Q: How does NSF International promote environmental practices to manufacturers?
A: We're an independent testing and certification organization committed to improving the safety of water, food and consumer goods. We recently formed the National Center for Sustainable Standards to help manufacturers create more sustainable products. We also have a water certification program which is approved to test and certify products for the Environmental Protection Agency’s WaterSense program. The certification protects the future of our nation's water supply by promoting and enhancing the market for water-efficient products and services. For example, we're developing a standard for wastewater treatment systems in commercial operations. Grey water is waste water collected from places such as the kitchen, washing machine, laundry or tub. Our standard advocates for the reuse of water that is normally treated as waste.
Q: Why are we now starting to hear more about water issues?
A: We are living in a resource constrained world. While we can find alternatives to some resources such as oil and gas, there is no alternative to water. Water is one of our most precious resources and as the global population continues to put pressure on existing resources, the critical need for safe abundant water supplies also increases.
Q: Are we going to experience a worldwide water shortage?
A: Some areas of the world including the United States are already experiencing water shortages. Since rainfall totals in recent years have diminished, many countries have experienced problems with droughts. To help ensure that an adequate supply of water remains available for future generations, people are beginning to realize how important it is that we start today to pay more attention to how much water we're using.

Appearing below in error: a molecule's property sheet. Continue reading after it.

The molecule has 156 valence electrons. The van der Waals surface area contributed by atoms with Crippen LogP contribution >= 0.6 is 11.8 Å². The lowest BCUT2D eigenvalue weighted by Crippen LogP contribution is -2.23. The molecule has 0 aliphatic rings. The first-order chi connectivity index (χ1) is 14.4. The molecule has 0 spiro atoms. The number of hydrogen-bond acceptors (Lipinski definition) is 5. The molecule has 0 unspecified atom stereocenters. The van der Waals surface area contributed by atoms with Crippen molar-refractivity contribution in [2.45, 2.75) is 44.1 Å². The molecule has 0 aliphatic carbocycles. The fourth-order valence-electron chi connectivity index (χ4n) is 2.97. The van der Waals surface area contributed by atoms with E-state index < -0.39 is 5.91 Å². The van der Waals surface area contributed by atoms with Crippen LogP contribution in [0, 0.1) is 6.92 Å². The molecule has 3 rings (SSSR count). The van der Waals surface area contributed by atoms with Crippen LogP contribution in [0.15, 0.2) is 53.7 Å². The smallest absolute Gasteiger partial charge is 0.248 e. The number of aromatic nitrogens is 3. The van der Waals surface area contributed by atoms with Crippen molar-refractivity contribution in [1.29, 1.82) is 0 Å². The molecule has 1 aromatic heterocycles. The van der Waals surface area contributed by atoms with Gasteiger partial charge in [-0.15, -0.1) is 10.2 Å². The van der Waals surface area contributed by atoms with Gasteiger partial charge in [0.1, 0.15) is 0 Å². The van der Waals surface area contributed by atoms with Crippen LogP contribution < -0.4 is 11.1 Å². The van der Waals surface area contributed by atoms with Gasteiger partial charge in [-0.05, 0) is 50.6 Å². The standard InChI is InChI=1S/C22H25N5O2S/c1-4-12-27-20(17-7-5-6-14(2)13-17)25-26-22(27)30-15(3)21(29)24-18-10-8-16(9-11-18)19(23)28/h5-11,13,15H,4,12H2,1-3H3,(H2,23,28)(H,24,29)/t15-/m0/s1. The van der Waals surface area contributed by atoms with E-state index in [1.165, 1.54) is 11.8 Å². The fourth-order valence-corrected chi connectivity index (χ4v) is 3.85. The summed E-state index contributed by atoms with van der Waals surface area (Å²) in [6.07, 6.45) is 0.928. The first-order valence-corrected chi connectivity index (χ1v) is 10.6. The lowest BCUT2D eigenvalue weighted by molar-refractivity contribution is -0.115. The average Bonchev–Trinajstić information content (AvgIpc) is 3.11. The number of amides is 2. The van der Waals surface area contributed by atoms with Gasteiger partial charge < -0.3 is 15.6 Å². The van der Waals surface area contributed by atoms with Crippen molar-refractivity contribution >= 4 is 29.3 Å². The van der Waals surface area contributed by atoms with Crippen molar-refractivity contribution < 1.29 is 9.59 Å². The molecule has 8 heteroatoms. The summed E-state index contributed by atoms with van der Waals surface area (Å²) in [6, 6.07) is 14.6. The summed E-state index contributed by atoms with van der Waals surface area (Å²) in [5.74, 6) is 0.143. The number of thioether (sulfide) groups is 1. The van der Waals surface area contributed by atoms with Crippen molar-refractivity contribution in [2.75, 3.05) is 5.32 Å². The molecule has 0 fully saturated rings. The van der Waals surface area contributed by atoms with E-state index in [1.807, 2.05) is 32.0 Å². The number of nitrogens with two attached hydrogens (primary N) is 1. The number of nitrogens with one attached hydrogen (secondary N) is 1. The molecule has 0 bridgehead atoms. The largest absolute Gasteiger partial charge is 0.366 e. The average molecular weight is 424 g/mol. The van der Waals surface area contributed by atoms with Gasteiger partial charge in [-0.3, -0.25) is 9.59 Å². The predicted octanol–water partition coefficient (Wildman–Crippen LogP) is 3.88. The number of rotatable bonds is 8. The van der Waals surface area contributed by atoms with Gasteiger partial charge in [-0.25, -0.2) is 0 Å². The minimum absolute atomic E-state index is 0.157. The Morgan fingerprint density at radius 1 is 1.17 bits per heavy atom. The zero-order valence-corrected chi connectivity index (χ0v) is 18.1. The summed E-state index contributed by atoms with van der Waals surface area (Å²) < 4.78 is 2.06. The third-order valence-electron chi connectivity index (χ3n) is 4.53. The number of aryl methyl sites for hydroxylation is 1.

Q: How are companies focusing more on conservation?
A: Many manufacturers are using an environmental management system approach to identify their primary environmental impacts. Resource use, particularly water, is often identified as an impact. By setting reduction and conservation goals, manufacturers are slowly beginning to improve environmental performance. I've also seen an increase in companies pursuing LEED certification—an independent third-party verification that a building project is environmentally responsible, profitable and a healthy place to work—to demonstrate their commitment toward adopting sustainable practices.
Q: What can retailers do to support sustainability efforts?
A: Retailers can do their part by asking manufacturers questions and buying from companies with water efficient practices. Businesses with sustainable practices should have products that are easily available to consumers. It's also important for retailers to think about how they can conserve water. The following tips from our website can help them become more water wise and even reduce water bills.
- Fix leaky faucets or toilets as soon as possible. To find out if a toilet leaks, put a small amount of food coloring in the fresh water tank. After a few minutes, check to see if any of the colored water appears in the toilet bowl. If it does, your toilet is leaking.
- In your foodservice operation, don't let the water run when washing dishes by hand. Instead, fill one sink with wash water and the other with rinse water.
- Operate dishwashers only when you have a full load.
- If you have sprinklers in front of your store, adjust them so that only the lawn is being watered, not the sidewalk.
- Use a broom instead of a hose to clean driveways and sidewalks.